LONG BEACH-Long Beach resident John Cross said that in 2005 he received an anonymous phone call that informed him that another rail facility was in the planning to be located next to his community. In addition to a Union Pacific rail yard, another one was in the works by Burlington Northern Santa Fe Railroad (BNSF) owned by railroad magnate Warren Buffet. After asking around and then speaking to a city council person and local media, he discovered that no one he asked was aware of the plan. A week later, a council member called him back to confirm about a proposal to the Los Angeles Harbor Commission for a rail yard.
Cross went on to say that soon after, someone identifying himself as “Lou” who claimed to be a representative from Burlington Northern called him asking how he found out about the proposed rail yard because the proposal was “classified information.” Despite Cross’ pressing, the caller would not say how he obtained Cross’ unlisted number, and instead continued with, “It’s classified information. It’s not supposed to be out in the public. How did you get it?”
Since then, local communities have organized to stop the BNSF Railway’s Southern California International Gateway (SCIG). BHC Long Beach Environmental Health Workgroup, Communities for a Safe Environment, East Yard Communities for Environmental Justice, EndOil, and Long Beach Alliance for Children with Asthma held community meetings, organized rallies, participated in hunger strikes, made t-shirts, attended city council meetings, and on Saturday came together to celebrate the recent victories resulting from their efforts.
Earlier this year, Superior Court Judge Barry P. Goode sided with the communities and approved an injunction against Burlington Northern’s 185-acre, $500 million proposal, citing submission of a faulty Environmental Impact Report (EIR).
“The judge ruled that the agencies violated the law, that they violated the California Environmental Quality Act (CEQA) and in their environmental analysis of SCIG,” Ramya Sivasubrananian is an attorney with the National Resources Defense Council (NRDC) and represented the communities in their battle, “But I know that that’s no surprise to all of you because you all are the ones who have been speaking out against SCIG for more than a decade-the cumulative effects of SCIG on the community which we all know is already overburdened with pollution. Well the judge agreed. He found that their environmental analysis failed to consider the cumulative impacts of SCIG when you combine it with ICTF [Railroad] which is right nearby. And he also said that they didn’t have enough evidence to ignore the impacts from the combined operations at SCIG and at Hobart Yard up the [Interstate] 710. You all were concerned about truck traffic. The judge agreed with that too. He said that the environmental analysis did not have the evidence to say the state would have what the port said was no truck traffic. You were all concerned about SCIG’s impact on air quality. And again the judge agreed with you. He said that the EIR [of] the air impacts were insufficient.”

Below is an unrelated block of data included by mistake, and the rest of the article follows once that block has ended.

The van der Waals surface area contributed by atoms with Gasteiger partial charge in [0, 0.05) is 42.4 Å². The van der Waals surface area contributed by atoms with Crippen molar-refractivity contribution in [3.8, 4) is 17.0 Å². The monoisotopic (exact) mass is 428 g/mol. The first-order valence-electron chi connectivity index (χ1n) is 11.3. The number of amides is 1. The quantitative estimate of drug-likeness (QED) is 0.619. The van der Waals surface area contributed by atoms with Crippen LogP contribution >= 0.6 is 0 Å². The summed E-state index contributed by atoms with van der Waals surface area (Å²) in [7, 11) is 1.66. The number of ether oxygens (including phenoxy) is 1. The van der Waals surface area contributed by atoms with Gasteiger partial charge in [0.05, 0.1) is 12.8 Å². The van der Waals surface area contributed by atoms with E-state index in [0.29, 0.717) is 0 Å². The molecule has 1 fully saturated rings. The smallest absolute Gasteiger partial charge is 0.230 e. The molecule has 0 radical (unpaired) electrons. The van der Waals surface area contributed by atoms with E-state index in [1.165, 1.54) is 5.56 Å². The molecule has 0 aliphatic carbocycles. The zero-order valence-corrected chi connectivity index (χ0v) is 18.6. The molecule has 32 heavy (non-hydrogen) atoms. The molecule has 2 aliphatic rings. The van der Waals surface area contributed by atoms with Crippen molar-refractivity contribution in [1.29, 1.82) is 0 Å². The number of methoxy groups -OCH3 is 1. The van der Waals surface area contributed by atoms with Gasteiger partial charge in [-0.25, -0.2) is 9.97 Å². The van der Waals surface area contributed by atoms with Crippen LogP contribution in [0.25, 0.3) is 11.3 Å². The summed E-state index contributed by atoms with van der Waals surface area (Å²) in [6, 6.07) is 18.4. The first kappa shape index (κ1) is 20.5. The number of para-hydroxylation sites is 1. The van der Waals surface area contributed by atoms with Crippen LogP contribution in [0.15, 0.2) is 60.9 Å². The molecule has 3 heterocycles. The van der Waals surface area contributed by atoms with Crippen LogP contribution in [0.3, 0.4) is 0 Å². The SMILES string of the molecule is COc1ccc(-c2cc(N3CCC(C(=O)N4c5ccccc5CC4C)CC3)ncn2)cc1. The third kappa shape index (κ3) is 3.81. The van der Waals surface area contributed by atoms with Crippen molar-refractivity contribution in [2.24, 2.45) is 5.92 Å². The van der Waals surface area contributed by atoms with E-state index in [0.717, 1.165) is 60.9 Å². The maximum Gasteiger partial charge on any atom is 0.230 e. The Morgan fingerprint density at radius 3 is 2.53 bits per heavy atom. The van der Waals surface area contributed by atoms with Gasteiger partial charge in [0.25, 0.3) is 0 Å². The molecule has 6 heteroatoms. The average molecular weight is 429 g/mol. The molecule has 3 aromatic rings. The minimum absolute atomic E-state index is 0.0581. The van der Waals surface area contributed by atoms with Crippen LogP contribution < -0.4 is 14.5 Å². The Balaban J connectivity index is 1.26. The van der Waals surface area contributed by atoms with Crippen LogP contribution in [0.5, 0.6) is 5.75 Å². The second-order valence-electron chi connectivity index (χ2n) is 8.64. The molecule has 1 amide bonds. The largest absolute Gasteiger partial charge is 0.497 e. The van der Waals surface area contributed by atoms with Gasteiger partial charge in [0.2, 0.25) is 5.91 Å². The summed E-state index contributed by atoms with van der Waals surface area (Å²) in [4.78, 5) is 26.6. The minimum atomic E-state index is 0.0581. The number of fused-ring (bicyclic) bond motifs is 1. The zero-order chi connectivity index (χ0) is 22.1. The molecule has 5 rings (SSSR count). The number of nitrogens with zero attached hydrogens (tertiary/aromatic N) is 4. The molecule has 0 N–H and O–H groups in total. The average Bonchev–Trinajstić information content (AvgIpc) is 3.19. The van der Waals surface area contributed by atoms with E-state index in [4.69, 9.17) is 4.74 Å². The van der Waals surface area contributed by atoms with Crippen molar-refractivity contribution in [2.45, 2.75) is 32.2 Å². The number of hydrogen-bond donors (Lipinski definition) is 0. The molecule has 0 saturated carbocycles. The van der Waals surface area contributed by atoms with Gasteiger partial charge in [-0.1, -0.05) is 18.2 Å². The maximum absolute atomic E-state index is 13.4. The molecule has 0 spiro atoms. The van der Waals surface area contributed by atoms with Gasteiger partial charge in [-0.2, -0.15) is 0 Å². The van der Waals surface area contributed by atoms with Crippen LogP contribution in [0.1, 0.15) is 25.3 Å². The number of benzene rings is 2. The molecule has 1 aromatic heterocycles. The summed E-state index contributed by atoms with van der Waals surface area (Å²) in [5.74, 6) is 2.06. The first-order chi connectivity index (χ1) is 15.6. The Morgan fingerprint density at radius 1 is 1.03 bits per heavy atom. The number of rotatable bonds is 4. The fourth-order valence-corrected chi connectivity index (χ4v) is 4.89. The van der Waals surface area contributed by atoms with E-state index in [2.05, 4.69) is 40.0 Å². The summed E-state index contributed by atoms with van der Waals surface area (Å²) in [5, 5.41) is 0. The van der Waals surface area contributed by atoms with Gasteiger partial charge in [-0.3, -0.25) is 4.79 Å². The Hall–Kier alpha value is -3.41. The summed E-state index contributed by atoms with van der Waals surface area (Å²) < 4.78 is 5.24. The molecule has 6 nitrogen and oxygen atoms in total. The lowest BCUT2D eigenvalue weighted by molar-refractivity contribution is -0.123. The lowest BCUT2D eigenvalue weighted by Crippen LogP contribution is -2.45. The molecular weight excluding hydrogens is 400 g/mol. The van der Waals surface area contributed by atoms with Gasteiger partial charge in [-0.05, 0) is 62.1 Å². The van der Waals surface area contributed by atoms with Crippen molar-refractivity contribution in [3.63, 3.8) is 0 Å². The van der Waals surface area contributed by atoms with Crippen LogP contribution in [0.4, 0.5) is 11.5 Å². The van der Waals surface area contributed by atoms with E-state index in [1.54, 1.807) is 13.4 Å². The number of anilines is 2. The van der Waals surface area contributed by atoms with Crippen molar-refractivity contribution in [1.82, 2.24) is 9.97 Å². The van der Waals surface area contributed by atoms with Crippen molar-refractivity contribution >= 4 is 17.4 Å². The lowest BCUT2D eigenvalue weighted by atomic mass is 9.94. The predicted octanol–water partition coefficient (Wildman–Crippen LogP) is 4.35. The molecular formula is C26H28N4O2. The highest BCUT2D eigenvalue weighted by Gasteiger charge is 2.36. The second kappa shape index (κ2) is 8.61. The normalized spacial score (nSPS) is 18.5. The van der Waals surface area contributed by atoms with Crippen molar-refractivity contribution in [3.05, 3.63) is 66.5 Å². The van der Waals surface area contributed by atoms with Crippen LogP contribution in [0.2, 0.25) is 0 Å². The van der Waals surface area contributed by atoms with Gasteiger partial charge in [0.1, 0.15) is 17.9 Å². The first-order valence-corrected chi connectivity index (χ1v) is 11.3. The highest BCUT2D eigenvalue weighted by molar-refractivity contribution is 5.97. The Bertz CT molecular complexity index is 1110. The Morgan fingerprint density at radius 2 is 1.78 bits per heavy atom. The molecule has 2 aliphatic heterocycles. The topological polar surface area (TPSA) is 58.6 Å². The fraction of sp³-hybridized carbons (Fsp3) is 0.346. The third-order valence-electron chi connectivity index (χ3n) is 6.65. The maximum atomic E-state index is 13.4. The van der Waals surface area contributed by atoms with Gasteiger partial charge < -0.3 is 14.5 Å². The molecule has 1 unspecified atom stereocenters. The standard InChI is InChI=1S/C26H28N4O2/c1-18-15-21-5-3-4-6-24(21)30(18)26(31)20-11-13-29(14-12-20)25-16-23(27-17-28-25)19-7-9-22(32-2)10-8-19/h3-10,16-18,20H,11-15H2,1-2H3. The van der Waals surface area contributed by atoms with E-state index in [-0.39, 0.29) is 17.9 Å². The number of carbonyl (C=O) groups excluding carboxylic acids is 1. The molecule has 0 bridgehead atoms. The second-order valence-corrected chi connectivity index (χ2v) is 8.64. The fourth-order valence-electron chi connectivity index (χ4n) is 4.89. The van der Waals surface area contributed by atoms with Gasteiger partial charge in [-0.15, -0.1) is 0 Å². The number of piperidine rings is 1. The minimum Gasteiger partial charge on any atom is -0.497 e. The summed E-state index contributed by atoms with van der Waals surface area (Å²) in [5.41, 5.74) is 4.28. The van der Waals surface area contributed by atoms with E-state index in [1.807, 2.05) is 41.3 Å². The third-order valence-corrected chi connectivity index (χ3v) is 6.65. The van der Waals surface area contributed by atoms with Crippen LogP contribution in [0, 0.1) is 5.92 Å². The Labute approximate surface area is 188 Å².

Communities from West Long Beach, Wilmington, and Carson and others met at Hudson Park in Long Beach to celebrate but also to acknowledge the work ahead of them calling their recent successes “the first leg” of the battle. In a media advisory, the groups said that they were also there to “build a rallying cry to secure the win for the long term, even as BNSF and the City appeal the community’s legal victory.”
“We were trying to tell him not to kill us and destroy our lives in Long Beach”